Evan Soltas
Aug 31, 2015

A Fact about China's Crash

Imagine I took all the stocks in the Shanghai index on June 11, 2015, the height of the bubble in Chinese equities, and created 50 different investment portfolios.

Portfolio #1 would invest only in those stocks that had cumulatively performed worst since March, roughly when the boom began. Portfolio #2 would invest in stocks that had performed slightly better, and so on until I had broken the whole index into 50 portfolios, with the very last portfolio invested in the stocks that ran hottest in the boom.

The performance of those portfolio since June shows a clear pattern, and a very familiar one to students of America's housing bubble and bust. The bubbliest portfolios, and the bubbliest stocks have performed the worst amid the crash -- just like Las Vegas in 2005 versus in 2009.

What went up, in essence, is now coming down. This graph shows that fact.

Indeed, this "what goes up must come down" result is so strong that it explains a third of all cumulative returns of individual stocks, and virtually all of the cumulative returns of the portfolios, over this period. (This statistical performance compares favorably to most tests of the CAPM or the Fama-French 3-factor model on US equities.) About half of all the bubble-related gains, from this perspective, have been unwound.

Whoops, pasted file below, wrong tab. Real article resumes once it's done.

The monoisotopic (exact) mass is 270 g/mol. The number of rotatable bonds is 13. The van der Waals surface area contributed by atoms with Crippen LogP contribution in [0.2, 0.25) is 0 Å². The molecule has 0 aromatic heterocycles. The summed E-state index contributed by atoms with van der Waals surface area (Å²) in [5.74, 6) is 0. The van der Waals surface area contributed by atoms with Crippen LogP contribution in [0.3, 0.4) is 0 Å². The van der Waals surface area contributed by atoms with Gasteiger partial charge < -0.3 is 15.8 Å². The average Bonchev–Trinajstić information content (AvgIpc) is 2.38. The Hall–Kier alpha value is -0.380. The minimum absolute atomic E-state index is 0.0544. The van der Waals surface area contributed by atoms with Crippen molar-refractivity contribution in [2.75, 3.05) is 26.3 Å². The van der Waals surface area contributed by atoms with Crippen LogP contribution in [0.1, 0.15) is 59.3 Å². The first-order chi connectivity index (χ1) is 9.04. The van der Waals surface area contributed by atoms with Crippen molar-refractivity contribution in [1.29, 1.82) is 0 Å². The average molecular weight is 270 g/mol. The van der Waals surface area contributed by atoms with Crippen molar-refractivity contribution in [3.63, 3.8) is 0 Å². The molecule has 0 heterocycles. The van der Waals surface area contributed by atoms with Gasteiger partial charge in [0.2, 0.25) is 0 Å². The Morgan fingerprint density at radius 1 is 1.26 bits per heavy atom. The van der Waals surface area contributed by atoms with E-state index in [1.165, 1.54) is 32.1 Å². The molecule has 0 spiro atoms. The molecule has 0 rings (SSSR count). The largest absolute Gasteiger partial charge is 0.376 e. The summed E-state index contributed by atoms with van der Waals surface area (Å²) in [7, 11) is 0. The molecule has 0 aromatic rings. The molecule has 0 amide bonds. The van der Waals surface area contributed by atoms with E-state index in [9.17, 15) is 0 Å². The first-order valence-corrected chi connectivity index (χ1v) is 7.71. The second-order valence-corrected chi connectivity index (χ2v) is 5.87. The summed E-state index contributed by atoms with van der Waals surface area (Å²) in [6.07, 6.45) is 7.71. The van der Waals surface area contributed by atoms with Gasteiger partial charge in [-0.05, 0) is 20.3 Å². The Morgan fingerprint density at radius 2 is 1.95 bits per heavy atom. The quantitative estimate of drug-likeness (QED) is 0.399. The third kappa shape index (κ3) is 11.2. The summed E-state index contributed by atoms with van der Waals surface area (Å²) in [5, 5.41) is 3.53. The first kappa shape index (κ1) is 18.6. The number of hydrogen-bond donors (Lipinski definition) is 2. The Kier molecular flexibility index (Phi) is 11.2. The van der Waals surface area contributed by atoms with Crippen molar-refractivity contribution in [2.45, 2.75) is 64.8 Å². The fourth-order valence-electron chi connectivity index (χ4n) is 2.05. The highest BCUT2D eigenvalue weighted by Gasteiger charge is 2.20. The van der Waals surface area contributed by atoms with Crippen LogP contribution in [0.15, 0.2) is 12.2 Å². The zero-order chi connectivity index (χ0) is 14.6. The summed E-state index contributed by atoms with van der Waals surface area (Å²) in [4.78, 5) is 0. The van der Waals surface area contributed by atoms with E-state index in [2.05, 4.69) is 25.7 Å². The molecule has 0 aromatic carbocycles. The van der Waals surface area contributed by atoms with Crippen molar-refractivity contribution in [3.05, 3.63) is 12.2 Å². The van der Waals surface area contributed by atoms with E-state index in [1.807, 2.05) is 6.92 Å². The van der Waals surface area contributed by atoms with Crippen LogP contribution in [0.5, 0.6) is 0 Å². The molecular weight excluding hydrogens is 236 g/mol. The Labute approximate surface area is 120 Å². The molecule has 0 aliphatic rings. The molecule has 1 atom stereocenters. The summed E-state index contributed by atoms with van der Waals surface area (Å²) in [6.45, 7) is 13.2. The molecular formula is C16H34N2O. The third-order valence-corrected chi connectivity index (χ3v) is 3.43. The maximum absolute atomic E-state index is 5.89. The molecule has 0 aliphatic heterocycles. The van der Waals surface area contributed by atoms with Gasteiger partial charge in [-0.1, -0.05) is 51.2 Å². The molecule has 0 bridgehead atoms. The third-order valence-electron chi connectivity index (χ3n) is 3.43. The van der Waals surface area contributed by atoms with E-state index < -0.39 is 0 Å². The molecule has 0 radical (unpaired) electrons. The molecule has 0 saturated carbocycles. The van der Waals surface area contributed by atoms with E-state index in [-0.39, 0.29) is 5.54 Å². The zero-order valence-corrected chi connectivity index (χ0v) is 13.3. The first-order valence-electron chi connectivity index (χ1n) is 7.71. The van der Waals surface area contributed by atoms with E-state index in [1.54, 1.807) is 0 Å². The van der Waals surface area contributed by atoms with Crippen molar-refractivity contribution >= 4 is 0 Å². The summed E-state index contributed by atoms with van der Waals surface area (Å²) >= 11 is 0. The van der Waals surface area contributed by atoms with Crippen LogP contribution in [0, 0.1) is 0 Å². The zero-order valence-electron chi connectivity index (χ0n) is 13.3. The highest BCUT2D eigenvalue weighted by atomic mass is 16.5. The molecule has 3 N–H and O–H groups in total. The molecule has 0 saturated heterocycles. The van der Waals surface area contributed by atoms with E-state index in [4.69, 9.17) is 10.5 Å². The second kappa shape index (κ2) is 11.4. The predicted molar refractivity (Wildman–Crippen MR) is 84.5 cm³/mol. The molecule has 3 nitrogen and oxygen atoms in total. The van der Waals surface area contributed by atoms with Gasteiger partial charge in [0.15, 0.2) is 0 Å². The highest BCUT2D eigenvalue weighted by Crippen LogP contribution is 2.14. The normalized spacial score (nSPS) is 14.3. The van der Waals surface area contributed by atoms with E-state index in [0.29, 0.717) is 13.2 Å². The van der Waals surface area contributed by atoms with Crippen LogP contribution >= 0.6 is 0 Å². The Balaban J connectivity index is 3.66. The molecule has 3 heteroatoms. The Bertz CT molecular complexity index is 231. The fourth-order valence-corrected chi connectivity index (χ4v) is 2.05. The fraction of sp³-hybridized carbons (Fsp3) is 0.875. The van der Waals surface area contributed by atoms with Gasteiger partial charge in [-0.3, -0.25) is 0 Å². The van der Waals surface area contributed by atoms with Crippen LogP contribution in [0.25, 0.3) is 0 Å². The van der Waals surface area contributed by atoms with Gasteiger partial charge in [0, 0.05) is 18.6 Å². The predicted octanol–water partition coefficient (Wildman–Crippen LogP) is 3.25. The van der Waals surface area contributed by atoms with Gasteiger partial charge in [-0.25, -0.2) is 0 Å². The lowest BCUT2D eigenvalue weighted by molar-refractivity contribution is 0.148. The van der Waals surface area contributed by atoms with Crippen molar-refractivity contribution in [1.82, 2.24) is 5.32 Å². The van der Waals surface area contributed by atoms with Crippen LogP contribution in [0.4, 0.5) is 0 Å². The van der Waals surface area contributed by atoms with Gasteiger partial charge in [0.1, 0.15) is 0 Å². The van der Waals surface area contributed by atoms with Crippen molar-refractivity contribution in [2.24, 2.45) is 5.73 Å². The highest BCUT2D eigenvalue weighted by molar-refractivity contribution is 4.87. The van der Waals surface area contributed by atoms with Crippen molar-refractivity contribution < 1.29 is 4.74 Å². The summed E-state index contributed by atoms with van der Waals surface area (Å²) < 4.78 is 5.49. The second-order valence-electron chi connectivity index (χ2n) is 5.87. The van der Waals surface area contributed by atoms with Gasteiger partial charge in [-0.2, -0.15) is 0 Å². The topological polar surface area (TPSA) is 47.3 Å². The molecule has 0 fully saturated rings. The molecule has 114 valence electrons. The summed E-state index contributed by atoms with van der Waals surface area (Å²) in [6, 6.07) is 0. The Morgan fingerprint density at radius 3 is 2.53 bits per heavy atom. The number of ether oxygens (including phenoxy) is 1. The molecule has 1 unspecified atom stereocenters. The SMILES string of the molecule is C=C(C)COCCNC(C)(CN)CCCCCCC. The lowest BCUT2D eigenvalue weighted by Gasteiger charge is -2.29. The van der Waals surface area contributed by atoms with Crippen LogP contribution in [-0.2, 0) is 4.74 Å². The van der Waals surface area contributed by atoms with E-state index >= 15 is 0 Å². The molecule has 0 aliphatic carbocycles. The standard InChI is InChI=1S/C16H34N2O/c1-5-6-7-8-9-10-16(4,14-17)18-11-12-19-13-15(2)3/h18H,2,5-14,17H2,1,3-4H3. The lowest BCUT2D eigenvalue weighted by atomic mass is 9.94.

One shouldn't infer directly from this that the crash is "good." But, if you thought that the boom was nuts, you might be relieved to know that the crash is quite focused on undoing the boom and isn't just dragging everything lower.

This post would not have been possible without help with Python from my friend Evan Chow. Evan helped me scrape Yahoo Finance for individual .csv files from the Shanghai index. I wrote a Stata program to merge the files together into a single panel dataset and completed the analysis.